Reports that President Robert Mugabe is among African leaders chosen to mediate in the Ivory Coast crisis are surprising to say the least.
We understand the African Union (AU) decided to appoint President Mugabe and a panel of leaders to join Prime Minister Raila Odinga in the Ivory Coast crisis.
The panel includes presidents Jacob Zuma (South Africa), Jonathan Goodluck (Nigeria) and the President of Mauritania among others and African Union Commission chairperson Jean Ping said the mediation already undertaken by Kenyan Prime Minister Raila Odinga was part of the process towards achieving the realisable goal of peace in Ivory Coast.
Ping told a news conference Friday night the over six hours of deliberations by various African heads of state meeting in the Peace and Security Council of the AU decided the Ivory Coast crisis could not be mediated by one person but by a battery of leaders who will give various perspectives towards ending the deadlock.
Ping said the multiple issues arising from the crisis require an African approach to deal with the problem in Cote d’Ivoire. Odinga will be part of the panel to be set up by the AU Peace and Security Council, according to Ping.
We believe the inclusion of President Mugabe in this panel will only serve to bolster losing Ivorian presidential candidate and incumbent President Laurent Gbagbo, who was quick to draw parallels with the Zimbabwe situation soon after he lost the election.
Gbagbo said his situation was similar to that of Zimbabwe, where a losing President Mugabe entered into talks and eventually, remained as head of state.
He then hinted that he would welcome any talks that will help his country find a lasting solution.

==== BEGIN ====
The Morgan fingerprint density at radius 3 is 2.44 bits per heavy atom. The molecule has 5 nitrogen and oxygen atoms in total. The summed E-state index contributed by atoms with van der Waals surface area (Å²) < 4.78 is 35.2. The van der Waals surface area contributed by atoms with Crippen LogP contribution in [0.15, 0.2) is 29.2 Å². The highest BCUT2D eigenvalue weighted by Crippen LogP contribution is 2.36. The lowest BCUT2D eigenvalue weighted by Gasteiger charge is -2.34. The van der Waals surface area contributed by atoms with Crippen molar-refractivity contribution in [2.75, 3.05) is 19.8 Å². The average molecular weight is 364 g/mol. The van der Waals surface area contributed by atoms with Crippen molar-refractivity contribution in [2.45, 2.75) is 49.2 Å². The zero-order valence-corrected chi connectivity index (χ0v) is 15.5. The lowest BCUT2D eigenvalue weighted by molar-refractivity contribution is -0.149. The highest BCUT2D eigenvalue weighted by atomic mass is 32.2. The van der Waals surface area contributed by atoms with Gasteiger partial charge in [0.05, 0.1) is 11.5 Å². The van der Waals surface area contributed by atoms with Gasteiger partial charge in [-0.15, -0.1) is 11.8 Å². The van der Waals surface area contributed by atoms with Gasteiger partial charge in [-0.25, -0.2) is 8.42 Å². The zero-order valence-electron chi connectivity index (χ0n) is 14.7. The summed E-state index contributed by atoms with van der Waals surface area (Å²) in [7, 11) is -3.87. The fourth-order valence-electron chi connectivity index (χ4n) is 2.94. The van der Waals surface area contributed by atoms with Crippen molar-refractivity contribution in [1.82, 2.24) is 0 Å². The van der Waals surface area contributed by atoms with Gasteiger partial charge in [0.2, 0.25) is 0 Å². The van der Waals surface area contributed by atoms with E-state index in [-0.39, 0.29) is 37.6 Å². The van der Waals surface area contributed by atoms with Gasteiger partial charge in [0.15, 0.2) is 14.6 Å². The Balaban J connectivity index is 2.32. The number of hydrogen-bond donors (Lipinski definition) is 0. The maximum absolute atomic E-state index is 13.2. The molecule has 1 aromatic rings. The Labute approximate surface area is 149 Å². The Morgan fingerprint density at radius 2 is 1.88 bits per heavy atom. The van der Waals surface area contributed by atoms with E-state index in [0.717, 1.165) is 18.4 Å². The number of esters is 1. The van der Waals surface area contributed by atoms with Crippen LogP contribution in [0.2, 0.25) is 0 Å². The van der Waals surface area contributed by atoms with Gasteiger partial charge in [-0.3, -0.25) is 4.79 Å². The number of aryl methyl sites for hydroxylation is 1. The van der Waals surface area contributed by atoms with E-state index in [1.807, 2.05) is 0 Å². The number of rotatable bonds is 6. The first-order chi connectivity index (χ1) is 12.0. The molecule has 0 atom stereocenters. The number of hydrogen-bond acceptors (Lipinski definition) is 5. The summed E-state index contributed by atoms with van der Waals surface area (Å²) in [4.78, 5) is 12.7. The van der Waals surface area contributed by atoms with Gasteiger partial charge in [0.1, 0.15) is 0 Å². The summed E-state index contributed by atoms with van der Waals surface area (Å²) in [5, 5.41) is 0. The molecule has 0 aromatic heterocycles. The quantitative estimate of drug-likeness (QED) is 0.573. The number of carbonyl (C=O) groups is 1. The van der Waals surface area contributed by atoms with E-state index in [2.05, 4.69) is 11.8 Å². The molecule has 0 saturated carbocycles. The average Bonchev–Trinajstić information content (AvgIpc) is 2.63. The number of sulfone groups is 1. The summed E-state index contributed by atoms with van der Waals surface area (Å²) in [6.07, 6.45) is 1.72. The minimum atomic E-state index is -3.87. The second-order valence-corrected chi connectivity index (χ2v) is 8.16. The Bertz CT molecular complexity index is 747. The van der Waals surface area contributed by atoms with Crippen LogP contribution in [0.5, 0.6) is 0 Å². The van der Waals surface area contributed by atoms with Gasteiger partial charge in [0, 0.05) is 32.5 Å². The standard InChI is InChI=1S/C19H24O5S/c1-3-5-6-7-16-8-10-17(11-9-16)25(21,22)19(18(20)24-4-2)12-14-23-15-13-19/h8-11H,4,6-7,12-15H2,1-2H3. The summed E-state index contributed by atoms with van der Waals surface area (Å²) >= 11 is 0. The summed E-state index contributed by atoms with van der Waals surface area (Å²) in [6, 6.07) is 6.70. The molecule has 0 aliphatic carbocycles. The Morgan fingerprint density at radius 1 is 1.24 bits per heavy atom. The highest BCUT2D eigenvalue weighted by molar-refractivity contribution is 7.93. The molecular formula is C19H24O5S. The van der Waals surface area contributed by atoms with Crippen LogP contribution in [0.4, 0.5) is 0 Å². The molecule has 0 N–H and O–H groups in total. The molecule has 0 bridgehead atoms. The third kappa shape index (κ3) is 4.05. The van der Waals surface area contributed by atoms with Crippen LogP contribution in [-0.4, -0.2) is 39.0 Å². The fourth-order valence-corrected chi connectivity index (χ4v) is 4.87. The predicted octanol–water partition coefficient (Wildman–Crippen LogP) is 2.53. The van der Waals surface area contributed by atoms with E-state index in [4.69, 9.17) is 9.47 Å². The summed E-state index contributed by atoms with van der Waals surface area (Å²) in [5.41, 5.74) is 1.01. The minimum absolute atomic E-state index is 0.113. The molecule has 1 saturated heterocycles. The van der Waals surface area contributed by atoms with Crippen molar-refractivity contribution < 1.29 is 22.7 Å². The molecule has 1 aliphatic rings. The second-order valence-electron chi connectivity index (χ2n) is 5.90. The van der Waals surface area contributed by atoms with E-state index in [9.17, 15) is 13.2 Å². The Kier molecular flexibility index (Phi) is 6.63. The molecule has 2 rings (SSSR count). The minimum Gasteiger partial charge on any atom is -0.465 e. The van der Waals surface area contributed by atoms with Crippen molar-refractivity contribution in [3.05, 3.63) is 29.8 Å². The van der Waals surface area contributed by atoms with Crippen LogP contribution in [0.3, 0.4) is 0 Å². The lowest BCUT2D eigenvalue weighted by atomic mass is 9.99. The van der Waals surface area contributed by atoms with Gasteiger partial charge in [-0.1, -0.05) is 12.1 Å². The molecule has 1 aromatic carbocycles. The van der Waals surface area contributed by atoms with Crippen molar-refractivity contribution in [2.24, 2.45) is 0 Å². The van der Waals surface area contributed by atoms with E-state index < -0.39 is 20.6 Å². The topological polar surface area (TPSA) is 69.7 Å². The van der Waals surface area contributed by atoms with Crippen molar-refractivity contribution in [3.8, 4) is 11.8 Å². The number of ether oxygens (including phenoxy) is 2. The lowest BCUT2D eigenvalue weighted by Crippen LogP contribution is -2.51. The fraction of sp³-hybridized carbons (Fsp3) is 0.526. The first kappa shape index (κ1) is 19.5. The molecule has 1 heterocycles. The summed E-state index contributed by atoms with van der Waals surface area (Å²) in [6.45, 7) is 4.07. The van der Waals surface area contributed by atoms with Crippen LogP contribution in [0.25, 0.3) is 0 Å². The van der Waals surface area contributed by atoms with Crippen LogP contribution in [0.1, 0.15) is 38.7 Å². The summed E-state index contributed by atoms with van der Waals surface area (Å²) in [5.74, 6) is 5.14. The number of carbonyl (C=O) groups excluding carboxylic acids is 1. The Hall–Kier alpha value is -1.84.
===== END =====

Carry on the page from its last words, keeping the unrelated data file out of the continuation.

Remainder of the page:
If one’s vote does not count in determining who will lead the nation — which is the most elemental dimension of democracy — elections will become meaningless, democracy will lose its lustre, and the future will be riddled with widespread unrest and instability.
This is why we wonder why the AU would appoint President
Mugabe onto a panel charged with diffusing tension, while he is fomenting discontent at home, with his calls for elections.
While it is not in our interest that Ivorians should continue to be dragged into an unending crisis that is on the brink of full-blown civil strife in Africa’s key cocoa producer, it is imperative to appoint leaders with an impeccable track record.
We believe the situations in Kenya, where Odinga himself is sharing power with Mwai Kibaki, and Zimbabwe are not in themselves good models for the AU to adopt.
With this action, what the AU has managed to do is to dilute the influence of others leaders who firmly believe in democracy. True, the mission of the AU must not be about imposing democracy or free and fair elections but “they are about avoiding a much greater disaster”.
The AU must find other means of dealing with the Ivorian crisis. It is such decisions based on comradeship that makes such organisations lose credibility and a mockery of themselves.
The AU is fast becoming another club of peers, which does not firmly believe in the freedoms of its citizens as a continent, but is meant to prop up despotic governments in the making across Africa.
It is such decisions, where leaders have in the past failed to caution their colleagues, that have led to tensions in Tunisia, Egypt, Ivory Coast, Zimbabwe and Somalia among others.
What does AU see in President Mugabe that everyone in the world is failing to see? Where does this leave us? What of emerging democracy?
We doubt if Mugabe will be able to impartially carry out his duties as a mediator with skeletons in his cupboard.
Besides, President Mugabe has already made up his mind that he does not recognise Allassane Ouattara after Gbagbo sent his envoy to Zimbabwe recently.
Instead of bringing the two warring parties together, the panel may fight over the modus operandi, as President Mugabe does not recognise Ouattara. In this regard, Ouattara must contest Mugabe’s inclusion in the panel.